Poverty and mental health problems also go hand-in-hand (Mental Health Foundation, 2016). ‘Anybody that has ever worried about money, or tried to make ends meet, knows that it has a direct impact on your mental health, on your stress levels, anxiety and coping mechanisms. It puts a lot of stress in the family,’ says Janet. She knows families who have fallen victim to loansharks, drug and alcohol abuse and marital break-up largely because of the stress of their financial situation.

‘It’s a vicious circle whenever people are just not coping. They’re not able to keep their environment as safe perhaps as they would like to or manage their children the way they [know they] can because they’re probably not sleeping with worry and stress.’

The wider context

Poverty, diet and mental health are just a few strands in an extremely complex web of factors affecting health inequality. Geography plays its part: a girl born today in the Orkney Islands, Brent or Wokingham can expect to be healthy into her seventies. Her contemporary born in Blackpool, Nottingham or North Ayrshire is likely to be plagued by ill health from the age of 55 (Health Foundation, 2022). The picture is similar, albeit slightly less extreme, for men.

Ethnicity is also a major factor, although in itself a complicated landscape. For example, The King’s Fund (2021) found that life expectancy at birth among people in Asian, Black African and Pakistani ethnic groups in England was higher than in white and mixed groups pre-pandemic. However, Covid-19 appears to have reversed this ‘mortality advantage’, although the reasons aren’t entirely clear.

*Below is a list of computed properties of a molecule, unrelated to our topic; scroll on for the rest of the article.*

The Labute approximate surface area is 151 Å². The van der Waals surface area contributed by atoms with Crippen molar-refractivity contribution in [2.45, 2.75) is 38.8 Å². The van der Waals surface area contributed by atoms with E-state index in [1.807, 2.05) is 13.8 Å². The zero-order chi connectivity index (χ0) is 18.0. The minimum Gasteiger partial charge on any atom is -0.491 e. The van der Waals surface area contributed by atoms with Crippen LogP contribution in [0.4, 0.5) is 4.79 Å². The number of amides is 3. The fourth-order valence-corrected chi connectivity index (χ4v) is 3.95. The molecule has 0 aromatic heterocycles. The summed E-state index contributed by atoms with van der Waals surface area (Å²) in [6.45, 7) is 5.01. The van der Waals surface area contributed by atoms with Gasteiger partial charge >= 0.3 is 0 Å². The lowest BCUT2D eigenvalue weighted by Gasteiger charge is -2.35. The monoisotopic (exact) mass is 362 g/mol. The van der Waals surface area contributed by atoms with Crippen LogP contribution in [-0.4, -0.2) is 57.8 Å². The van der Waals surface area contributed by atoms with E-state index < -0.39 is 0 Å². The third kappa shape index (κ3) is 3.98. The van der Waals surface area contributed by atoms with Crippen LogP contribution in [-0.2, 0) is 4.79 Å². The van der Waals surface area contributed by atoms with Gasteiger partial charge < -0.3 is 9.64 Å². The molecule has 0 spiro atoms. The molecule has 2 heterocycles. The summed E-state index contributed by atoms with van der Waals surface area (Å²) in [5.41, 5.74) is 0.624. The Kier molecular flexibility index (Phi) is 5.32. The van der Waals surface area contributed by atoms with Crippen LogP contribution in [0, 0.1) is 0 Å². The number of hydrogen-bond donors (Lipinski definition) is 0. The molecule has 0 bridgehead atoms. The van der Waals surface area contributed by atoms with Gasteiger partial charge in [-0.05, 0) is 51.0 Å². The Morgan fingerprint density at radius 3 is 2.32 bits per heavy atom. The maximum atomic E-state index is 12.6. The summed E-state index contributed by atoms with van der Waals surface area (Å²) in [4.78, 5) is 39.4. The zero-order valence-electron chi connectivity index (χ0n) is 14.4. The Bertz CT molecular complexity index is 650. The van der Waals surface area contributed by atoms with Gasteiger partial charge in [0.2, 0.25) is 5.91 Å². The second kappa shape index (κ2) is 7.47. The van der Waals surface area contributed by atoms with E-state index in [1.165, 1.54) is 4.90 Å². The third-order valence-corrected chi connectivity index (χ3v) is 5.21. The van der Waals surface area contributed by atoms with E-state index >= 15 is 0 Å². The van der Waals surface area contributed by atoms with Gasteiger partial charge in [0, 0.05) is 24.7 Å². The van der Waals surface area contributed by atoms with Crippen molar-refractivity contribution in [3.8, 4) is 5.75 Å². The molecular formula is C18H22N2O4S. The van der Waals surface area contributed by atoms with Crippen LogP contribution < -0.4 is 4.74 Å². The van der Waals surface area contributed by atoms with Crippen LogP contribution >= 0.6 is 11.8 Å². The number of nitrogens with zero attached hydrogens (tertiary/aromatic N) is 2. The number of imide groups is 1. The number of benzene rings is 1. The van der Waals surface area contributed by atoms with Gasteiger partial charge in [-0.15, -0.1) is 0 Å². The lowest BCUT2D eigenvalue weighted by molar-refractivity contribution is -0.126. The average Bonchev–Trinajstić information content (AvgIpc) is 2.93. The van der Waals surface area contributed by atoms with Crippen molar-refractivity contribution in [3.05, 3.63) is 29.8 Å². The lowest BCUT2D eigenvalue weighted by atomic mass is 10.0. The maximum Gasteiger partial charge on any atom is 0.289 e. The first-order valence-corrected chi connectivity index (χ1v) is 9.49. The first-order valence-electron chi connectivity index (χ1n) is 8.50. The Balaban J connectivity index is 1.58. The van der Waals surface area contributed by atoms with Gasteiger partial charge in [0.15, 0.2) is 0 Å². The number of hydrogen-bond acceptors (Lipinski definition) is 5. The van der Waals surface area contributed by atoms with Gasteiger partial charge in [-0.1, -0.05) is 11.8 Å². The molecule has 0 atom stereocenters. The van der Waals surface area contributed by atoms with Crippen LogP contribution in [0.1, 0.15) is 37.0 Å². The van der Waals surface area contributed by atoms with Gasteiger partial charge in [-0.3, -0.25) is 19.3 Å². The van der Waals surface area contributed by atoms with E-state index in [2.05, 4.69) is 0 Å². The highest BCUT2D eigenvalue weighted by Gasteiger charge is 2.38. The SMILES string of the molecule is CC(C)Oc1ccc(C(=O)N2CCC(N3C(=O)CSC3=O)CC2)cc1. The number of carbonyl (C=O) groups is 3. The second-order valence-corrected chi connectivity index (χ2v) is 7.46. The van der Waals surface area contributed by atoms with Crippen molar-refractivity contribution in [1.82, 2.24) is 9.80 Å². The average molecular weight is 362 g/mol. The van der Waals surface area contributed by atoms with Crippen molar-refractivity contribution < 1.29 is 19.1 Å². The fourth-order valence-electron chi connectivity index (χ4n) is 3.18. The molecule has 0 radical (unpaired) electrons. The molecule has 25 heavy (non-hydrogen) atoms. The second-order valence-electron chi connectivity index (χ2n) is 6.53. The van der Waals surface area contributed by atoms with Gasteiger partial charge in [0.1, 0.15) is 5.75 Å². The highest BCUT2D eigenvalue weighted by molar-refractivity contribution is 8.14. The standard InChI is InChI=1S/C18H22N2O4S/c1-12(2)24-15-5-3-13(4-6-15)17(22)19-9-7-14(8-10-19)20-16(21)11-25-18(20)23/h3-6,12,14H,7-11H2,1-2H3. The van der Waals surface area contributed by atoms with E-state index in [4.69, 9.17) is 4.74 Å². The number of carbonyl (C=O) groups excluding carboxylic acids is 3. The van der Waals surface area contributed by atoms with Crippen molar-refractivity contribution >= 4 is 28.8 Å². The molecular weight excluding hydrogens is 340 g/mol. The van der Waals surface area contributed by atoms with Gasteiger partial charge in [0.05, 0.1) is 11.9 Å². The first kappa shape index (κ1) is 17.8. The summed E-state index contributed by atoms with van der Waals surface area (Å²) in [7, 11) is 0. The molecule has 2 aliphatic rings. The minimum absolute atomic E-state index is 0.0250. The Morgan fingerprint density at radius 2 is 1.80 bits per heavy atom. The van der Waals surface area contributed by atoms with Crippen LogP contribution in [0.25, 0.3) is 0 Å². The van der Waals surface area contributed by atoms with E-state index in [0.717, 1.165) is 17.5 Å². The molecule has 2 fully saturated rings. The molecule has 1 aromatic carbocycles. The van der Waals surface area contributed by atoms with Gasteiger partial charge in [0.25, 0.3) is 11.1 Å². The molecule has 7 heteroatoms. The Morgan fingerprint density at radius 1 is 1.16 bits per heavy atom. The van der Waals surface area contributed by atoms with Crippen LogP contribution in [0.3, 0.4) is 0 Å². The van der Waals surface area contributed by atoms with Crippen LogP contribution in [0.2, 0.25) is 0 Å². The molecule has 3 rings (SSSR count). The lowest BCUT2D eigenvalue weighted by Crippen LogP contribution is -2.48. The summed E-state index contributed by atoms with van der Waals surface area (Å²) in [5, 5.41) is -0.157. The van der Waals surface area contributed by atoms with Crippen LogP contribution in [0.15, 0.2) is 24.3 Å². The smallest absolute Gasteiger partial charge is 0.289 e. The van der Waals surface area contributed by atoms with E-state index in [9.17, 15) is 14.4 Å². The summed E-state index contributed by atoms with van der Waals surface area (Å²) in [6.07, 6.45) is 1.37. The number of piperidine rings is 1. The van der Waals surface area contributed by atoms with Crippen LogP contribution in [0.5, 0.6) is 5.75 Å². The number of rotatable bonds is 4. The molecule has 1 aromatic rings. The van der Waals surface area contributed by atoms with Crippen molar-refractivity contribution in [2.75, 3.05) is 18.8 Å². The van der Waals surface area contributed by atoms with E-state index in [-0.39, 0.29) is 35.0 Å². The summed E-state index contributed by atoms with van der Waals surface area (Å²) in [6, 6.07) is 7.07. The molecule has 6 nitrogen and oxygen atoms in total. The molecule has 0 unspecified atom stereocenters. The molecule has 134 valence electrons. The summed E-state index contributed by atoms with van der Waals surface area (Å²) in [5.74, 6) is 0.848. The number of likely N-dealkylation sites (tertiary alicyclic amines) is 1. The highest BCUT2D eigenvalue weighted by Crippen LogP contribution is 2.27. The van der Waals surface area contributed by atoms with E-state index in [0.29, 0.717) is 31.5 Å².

Overall, however, the situation is getting worse. When Sir Michael Marmot published Fair society, healthy lives, the landmark study into health inequalities in England in 2010, he presumably was not expecting to follow it up 10 years later with a study that found signs that ‘society has stopped improving’ as increases in life expectancy have stalled. ‘The amount of time people spend in poor health has increased across England since 2010,’ was one of the key messages of the second report (Marmot et al, 2020).